Patient information: Cataract
What causes cataract? The exact cause of cataract is not known but in most cases it is part of the normal aging process. Conditions such as diabetes may cause cataracts to develop earlier in life. Rare
causes include injury, eye surgery, or prolonged use of
medications such as steroids. Childhood cataracts are uncommon.
What is cataract? Cataract
is an opacity or clouding of the lens of the eye. The lens is
located just behind the pupil and focusses light on the back of
eye, where the retina forms an image of the outside world. When
the lens is opaque is degrades the quality of light entering the eye
and blurs the vision.
What happens if I have cataract? Opticians
may pick up a cataract before it causes any visual symptoms, but
with time most cataracts progress and eventually affect
vision. Patients notice that the clarity of their vision
reduces, that colours seem washed out, or bright lights such as
car headlamps cause glare.
Do I need surgery?
the cataract progresses to the
point that it prevents normal vision and affects your quality of
life, then that is the most appropriate time to consider surgery.
What does surgery involve? Cataract is one of the commonest eye diseases and most eye surgeons perform cataract surgery. Operations are
usually performed under local anaesthesia, meaning that you will be
awake, however an injection around the eye ensures that surgery is
not painful. Modern
cataract surgery uses an ultrasound (phakoemulsification) to remove the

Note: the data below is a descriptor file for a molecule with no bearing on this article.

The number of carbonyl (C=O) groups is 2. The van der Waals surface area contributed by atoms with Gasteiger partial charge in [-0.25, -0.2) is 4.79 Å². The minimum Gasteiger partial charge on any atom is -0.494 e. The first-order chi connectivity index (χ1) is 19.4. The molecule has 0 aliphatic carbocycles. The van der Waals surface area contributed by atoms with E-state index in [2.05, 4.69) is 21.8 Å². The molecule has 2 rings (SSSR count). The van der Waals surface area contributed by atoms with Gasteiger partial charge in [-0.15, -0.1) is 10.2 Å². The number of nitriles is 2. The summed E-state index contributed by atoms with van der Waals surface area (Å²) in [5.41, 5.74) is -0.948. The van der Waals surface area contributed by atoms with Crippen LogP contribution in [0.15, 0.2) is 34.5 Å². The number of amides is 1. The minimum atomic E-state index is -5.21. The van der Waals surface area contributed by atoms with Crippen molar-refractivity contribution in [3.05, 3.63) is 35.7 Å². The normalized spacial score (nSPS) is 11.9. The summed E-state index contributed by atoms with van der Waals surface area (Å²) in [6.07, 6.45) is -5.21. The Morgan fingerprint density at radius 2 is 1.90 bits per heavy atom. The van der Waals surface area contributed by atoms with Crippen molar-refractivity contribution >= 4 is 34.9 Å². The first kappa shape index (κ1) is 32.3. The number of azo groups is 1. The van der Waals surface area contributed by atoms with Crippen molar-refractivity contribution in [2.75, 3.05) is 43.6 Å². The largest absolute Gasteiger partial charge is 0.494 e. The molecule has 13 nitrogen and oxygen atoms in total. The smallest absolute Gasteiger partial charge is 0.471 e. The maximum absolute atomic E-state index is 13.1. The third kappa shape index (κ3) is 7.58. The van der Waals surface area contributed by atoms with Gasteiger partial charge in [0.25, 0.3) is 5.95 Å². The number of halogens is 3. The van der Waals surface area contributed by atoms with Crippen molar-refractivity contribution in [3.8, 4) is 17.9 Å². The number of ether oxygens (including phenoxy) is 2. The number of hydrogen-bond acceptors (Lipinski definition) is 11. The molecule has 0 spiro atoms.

abnormal lens material and the surgeon then inserts a clear
artificial lens (intraocular lens) into the eye. The wound is
usually closed without stitches. Surgery takes about 15-45 minutes
and is usually very
safe and effective; the risk of a serious complication is less than 2%.
What happens after surgery?
Most patients have surgery as a daycase and return home the same day.
The next day they remove the pad that covers the eye, and
start taking the eyedrops as prescribed. A plastic shield is
used to cover the eye at night for two weeks and a follow-up
appointment is arranged for 2-3 weeks after surgery. The eye may feel a
bit gritty for a few days or weeks, and the vision is often blurred in
the period shortly after surgery. Importantly, if you have moderate to
severe pain in the days or weeks after surgery you should contact the
hospital without delay, as although infection is rare, it needs to be
treated quickly. Most
patients visit their
optician for new spectacles at about 6 -8 weeks after surgery and it is
not until this time that the vision reaches its best. After
cataract surgery you should remain under annual review by your
optician as in some people a film develops over the lens implant
and this can be picked up by the optician. It requires
referrral back to hospital but is very easily treated with a laser.
Any further questions? The Royal College of
Ophthalmologists provides a useful patient information sheet that
may provide some answers (click here to see), but you should not be afraid to
ask the doctors or nurses if you have any questions.